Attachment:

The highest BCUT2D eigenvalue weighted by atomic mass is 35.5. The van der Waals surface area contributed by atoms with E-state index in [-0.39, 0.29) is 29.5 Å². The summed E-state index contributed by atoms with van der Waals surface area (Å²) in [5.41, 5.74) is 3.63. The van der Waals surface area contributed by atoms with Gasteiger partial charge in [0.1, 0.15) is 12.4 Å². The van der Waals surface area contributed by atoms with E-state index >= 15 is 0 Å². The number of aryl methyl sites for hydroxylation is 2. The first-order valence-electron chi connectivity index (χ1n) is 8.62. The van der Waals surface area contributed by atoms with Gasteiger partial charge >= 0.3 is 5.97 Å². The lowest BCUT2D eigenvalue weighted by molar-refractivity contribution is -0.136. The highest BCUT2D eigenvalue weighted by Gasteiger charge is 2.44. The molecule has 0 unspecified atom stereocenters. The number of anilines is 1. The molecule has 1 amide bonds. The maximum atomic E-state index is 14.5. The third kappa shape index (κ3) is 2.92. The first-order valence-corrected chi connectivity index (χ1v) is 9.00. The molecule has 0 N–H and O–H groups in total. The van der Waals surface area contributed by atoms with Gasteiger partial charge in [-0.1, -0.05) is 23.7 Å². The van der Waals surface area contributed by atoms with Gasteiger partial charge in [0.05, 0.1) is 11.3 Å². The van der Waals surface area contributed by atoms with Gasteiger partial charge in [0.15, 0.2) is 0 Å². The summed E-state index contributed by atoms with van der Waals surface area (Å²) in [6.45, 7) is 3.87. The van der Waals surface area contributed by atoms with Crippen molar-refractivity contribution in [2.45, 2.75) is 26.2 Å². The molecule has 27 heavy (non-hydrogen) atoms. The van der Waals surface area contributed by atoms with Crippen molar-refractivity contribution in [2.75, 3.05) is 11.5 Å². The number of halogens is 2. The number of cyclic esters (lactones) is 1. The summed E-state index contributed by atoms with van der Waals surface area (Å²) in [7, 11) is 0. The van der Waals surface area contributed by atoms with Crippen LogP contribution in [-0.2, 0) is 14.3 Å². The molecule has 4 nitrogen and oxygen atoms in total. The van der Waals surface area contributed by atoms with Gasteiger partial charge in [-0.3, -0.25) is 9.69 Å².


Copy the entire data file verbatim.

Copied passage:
The highest BCUT2D eigenvalue weighted by atomic mass is 35.5. The van der Waals surface area contributed by atoms with E-state index in [-0.39, 0.29) is 29.5 Å². The summed E-state index contributed by atoms with van der Waals surface area (Å²) in [5.41, 5.74) is 3.63. The van der Waals surface area contributed by atoms with Gasteiger partial charge in [0.1, 0.15) is 12.4 Å². The van der Waals surface area contributed by atoms with E-state index >= 15 is 0 Å². The number of aryl methyl sites for hydroxylation is 2. The first-order valence-electron chi connectivity index (χ1n) is 8.62. The van der Waals surface area contributed by atoms with Gasteiger partial charge >= 0.3 is 5.97 Å². The lowest BCUT2D eigenvalue weighted by molar-refractivity contribution is -0.136. The highest BCUT2D eigenvalue weighted by Gasteiger charge is 2.44. The molecule has 0 unspecified atom stereocenters. The number of anilines is 1. The molecule has 1 amide bonds. The maximum atomic E-state index is 14.5. The third kappa shape index (κ3) is 2.92. The first-order valence-corrected chi connectivity index (χ1v) is 9.00. The molecule has 0 N–H and O–H groups in total. The van der Waals surface area contributed by atoms with Gasteiger partial charge in [-0.1, -0.05) is 23.7 Å². The van der Waals surface area contributed by atoms with Gasteiger partial charge in [0.05, 0.1) is 11.3 Å². The van der Waals surface area contributed by atoms with Gasteiger partial charge in [0.15, 0.2) is 0 Å². The summed E-state index contributed by atoms with van der Waals surface area (Å²) in [6.45, 7) is 3.87. The van der Waals surface area contributed by atoms with Crippen molar-refractivity contribution in [2.45, 2.75) is 26.2 Å². The molecule has 27 heavy (non-hydrogen) atoms. The van der Waals surface area contributed by atoms with Crippen molar-refractivity contribution in [2.75, 3.05) is 11.5 Å². The number of halogens is 2. The number of cyclic esters (lactones) is 1. The summed E-state index contributed by atoms with van der Waals surface area (Å²) in [7, 11) is 0. The van der Waals surface area contributed by atoms with Crippen LogP contribution in [-0.2, 0) is 14.3 Å². The molecule has 4 nitrogen and oxygen atoms in total. The van der Waals surface area contributed by atoms with Gasteiger partial charge in [-0.3, -0.25) is 9.69 Å².